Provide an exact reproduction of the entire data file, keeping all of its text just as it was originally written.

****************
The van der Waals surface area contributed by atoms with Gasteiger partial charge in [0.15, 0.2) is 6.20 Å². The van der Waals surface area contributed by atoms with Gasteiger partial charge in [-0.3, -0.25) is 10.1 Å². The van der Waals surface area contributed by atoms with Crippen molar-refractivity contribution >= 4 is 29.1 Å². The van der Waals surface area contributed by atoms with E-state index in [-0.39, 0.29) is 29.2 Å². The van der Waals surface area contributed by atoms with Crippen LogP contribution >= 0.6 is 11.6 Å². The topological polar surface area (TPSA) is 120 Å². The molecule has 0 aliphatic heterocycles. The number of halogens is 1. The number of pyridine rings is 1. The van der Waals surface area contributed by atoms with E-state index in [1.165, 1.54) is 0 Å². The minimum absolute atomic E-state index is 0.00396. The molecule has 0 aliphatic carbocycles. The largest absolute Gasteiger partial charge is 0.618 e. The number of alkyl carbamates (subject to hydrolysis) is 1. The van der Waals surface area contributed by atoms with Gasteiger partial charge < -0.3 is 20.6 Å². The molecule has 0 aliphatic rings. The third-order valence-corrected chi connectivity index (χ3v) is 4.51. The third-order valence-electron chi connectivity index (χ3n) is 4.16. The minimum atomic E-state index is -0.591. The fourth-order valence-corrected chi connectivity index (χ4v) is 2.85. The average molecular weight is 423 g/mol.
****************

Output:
The van der Waals surface area contributed by atoms with Gasteiger partial charge in [0.15, 0.2) is 6.20 Å². The van der Waals surface area contributed by atoms with Gasteiger partial charge in [-0.3, -0.25) is 10.1 Å². The van der Waals surface area contributed by atoms with Crippen molar-refractivity contribution >= 4 is 29.1 Å². The van der Waals surface area contributed by atoms with E-state index in [-0.39, 0.29) is 29.2 Å². The van der Waals surface area contributed by atoms with Crippen LogP contribution >= 0.6 is 11.6 Å². The topological polar surface area (TPSA) is 120 Å². The molecule has 0 aliphatic heterocycles. The number of halogens is 1. The number of pyridine rings is 1. The van der Waals surface area contributed by atoms with E-state index in [1.165, 1.54) is 0 Å². The minimum absolute atomic E-state index is 0.00396. The molecule has 0 aliphatic carbocycles. The largest absolute Gasteiger partial charge is 0.618 e. The number of alkyl carbamates (subject to hydrolysis) is 1. The van der Waals surface area contributed by atoms with Gasteiger partial charge < -0.3 is 20.6 Å². The molecule has 0 aliphatic rings. The third-order valence-corrected chi connectivity index (χ3v) is 4.51. The third-order valence-electron chi connectivity index (χ3n) is 4.16. The minimum atomic E-state index is -0.591. The fourth-order valence-corrected chi connectivity index (χ4v) is 2.85. The average molecular weight is 423 g/mol.